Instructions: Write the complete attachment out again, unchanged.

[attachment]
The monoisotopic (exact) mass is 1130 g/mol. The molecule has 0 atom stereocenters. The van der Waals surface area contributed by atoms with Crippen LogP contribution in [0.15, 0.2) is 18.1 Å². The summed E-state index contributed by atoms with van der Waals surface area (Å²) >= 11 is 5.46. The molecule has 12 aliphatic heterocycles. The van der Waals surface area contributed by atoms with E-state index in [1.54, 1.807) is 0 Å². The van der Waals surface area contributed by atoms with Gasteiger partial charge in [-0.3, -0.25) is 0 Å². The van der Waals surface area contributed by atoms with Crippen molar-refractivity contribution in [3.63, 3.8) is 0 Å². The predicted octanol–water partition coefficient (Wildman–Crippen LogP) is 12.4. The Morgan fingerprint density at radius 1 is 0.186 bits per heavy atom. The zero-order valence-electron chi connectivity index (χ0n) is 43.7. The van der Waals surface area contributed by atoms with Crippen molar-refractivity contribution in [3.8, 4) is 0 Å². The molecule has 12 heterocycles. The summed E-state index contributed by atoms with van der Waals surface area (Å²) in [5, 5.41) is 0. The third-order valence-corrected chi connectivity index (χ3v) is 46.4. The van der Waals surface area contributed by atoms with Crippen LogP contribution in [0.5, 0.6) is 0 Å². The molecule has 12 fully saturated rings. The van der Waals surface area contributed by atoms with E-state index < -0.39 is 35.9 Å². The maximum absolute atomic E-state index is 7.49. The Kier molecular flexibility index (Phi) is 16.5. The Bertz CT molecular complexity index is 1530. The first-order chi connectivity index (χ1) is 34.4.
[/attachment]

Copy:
The monoisotopic (exact) mass is 1130 g/mol. The molecule has 0 atom stereocenters. The van der Waals surface area contributed by atoms with Crippen LogP contribution in [0.15, 0.2) is 18.1 Å². The summed E-state index contributed by atoms with van der Waals surface area (Å²) >= 11 is 5.46. The molecule has 12 aliphatic heterocycles. The van der Waals surface area contributed by atoms with E-state index in [1.54, 1.807) is 0 Å². The van der Waals surface area contributed by atoms with Gasteiger partial charge in [-0.3, -0.25) is 0 Å². The van der Waals surface area contributed by atoms with Crippen molar-refractivity contribution in [3.63, 3.8) is 0 Å². The predicted octanol–water partition coefficient (Wildman–Crippen LogP) is 12.4. The Morgan fingerprint density at radius 1 is 0.186 bits per heavy atom. The zero-order valence-electron chi connectivity index (χ0n) is 43.7. The van der Waals surface area contributed by atoms with Crippen molar-refractivity contribution in [3.8, 4) is 0 Å². The molecule has 12 heterocycles. The summed E-state index contributed by atoms with van der Waals surface area (Å²) in [5, 5.41) is 0. The third-order valence-corrected chi connectivity index (χ3v) is 46.4. The van der Waals surface area contributed by atoms with Crippen LogP contribution in [0.5, 0.6) is 0 Å². The molecule has 12 fully saturated rings. The van der Waals surface area contributed by atoms with E-state index < -0.39 is 35.9 Å². The maximum absolute atomic E-state index is 7.49. The Kier molecular flexibility index (Phi) is 16.5. The Bertz CT molecular complexity index is 1530. The first-order chi connectivity index (χ1) is 34.4.